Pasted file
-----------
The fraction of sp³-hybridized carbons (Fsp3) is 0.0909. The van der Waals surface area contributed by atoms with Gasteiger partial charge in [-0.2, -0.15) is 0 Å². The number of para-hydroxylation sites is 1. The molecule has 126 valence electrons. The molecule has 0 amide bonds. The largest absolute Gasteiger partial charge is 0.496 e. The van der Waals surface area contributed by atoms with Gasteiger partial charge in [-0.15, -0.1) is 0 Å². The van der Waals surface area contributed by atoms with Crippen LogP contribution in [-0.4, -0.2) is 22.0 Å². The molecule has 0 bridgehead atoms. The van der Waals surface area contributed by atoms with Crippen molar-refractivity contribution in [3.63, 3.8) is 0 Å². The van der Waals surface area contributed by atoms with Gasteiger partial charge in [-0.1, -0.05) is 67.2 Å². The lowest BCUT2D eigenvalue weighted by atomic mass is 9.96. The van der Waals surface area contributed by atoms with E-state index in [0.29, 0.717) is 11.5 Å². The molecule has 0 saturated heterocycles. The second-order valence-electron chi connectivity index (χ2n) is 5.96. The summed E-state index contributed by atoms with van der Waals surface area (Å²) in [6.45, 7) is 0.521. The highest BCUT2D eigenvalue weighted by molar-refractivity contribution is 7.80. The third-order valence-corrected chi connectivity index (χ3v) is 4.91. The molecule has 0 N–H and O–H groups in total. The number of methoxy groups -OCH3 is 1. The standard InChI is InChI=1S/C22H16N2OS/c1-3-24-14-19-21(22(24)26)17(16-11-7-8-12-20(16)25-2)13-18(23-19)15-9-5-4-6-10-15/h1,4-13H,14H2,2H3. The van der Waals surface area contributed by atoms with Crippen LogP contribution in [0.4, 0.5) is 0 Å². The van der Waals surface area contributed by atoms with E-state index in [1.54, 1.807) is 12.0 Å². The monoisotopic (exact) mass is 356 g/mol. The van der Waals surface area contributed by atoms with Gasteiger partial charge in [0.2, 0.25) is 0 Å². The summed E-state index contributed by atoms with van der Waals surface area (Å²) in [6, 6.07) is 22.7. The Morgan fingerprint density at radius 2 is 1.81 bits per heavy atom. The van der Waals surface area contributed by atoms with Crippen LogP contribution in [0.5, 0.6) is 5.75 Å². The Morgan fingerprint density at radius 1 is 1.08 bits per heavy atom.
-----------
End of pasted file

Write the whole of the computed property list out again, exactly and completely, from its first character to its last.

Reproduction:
The fraction of sp³-hybridized carbons (Fsp3) is 0.0909. The van der Waals surface area contributed by atoms with Gasteiger partial charge in [-0.2, -0.15) is 0 Å². The number of para-hydroxylation sites is 1. The molecule has 126 valence electrons. The molecule has 0 amide bonds. The largest absolute Gasteiger partial charge is 0.496 e. The van der Waals surface area contributed by atoms with Gasteiger partial charge in [-0.15, -0.1) is 0 Å². The van der Waals surface area contributed by atoms with Crippen LogP contribution in [-0.4, -0.2) is 22.0 Å². The molecule has 0 bridgehead atoms. The van der Waals surface area contributed by atoms with Crippen molar-refractivity contribution in [3.63, 3.8) is 0 Å². The van der Waals surface area contributed by atoms with Gasteiger partial charge in [-0.1, -0.05) is 67.2 Å². The lowest BCUT2D eigenvalue weighted by atomic mass is 9.96. The van der Waals surface area contributed by atoms with E-state index in [0.29, 0.717) is 11.5 Å². The molecule has 0 saturated heterocycles. The second-order valence-electron chi connectivity index (χ2n) is 5.96. The summed E-state index contributed by atoms with van der Waals surface area (Å²) in [6.45, 7) is 0.521. The highest BCUT2D eigenvalue weighted by molar-refractivity contribution is 7.80. The third-order valence-corrected chi connectivity index (χ3v) is 4.91. The molecule has 0 N–H and O–H groups in total. The number of methoxy groups -OCH3 is 1. The standard InChI is InChI=1S/C22H16N2OS/c1-3-24-14-19-21(22(24)26)17(16-11-7-8-12-20(16)25-2)13-18(23-19)15-9-5-4-6-10-15/h1,4-13H,14H2,2H3. The van der Waals surface area contributed by atoms with Crippen LogP contribution in [0.4, 0.5) is 0 Å². The van der Waals surface area contributed by atoms with E-state index in [1.54, 1.807) is 12.0 Å². The monoisotopic (exact) mass is 356 g/mol. The van der Waals surface area contributed by atoms with Gasteiger partial charge in [0.2, 0.25) is 0 Å². The summed E-state index contributed by atoms with van der Waals surface area (Å²) in [6, 6.07) is 22.7. The Morgan fingerprint density at radius 2 is 1.81 bits per heavy atom. The van der Waals surface area contributed by atoms with Crippen LogP contribution in [0.5, 0.6) is 5.75 Å². The Morgan fingerprint density at radius 1 is 1.08 bits per heavy atom.